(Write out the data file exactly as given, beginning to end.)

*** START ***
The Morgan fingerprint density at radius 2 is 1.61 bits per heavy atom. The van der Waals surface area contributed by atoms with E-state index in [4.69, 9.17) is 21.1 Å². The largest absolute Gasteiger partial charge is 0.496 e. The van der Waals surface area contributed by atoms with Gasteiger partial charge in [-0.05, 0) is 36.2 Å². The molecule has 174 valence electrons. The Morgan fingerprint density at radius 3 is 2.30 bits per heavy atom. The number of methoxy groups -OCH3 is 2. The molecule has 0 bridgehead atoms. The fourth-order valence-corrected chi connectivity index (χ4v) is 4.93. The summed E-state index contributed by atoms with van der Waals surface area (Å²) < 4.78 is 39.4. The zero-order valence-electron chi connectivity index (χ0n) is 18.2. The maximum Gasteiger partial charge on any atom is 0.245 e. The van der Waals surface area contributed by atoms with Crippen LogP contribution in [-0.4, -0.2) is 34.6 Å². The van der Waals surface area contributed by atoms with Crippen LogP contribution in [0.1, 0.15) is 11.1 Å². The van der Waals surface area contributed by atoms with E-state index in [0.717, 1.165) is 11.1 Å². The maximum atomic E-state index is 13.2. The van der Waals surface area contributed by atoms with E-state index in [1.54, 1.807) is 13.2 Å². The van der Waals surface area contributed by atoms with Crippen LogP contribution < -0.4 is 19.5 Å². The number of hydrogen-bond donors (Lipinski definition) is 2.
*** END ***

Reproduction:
The Morgan fingerprint density at radius 2 is 1.61 bits per heavy atom. The van der Waals surface area contributed by atoms with E-state index in [4.69, 9.17) is 21.1 Å². The largest absolute Gasteiger partial charge is 0.496 e. The van der Waals surface area contributed by atoms with Gasteiger partial charge in [-0.05, 0) is 36.2 Å². The molecule has 174 valence electrons. The Morgan fingerprint density at radius 3 is 2.30 bits per heavy atom. The number of methoxy groups -OCH3 is 2. The molecule has 0 bridgehead atoms. The fourth-order valence-corrected chi connectivity index (χ4v) is 4.93. The summed E-state index contributed by atoms with van der Waals surface area (Å²) < 4.78 is 39.4. The zero-order valence-electron chi connectivity index (χ0n) is 18.2. The maximum Gasteiger partial charge on any atom is 0.245 e. The van der Waals surface area contributed by atoms with Crippen LogP contribution in [-0.4, -0.2) is 34.6 Å². The van der Waals surface area contributed by atoms with Crippen LogP contribution in [0.1, 0.15) is 11.1 Å². The van der Waals surface area contributed by atoms with E-state index in [0.717, 1.165) is 11.1 Å². The maximum atomic E-state index is 13.2. The van der Waals surface area contributed by atoms with E-state index in [1.54, 1.807) is 13.2 Å². The van der Waals surface area contributed by atoms with Crippen LogP contribution < -0.4 is 19.5 Å². The number of hydrogen-bond donors (Lipinski definition) is 2.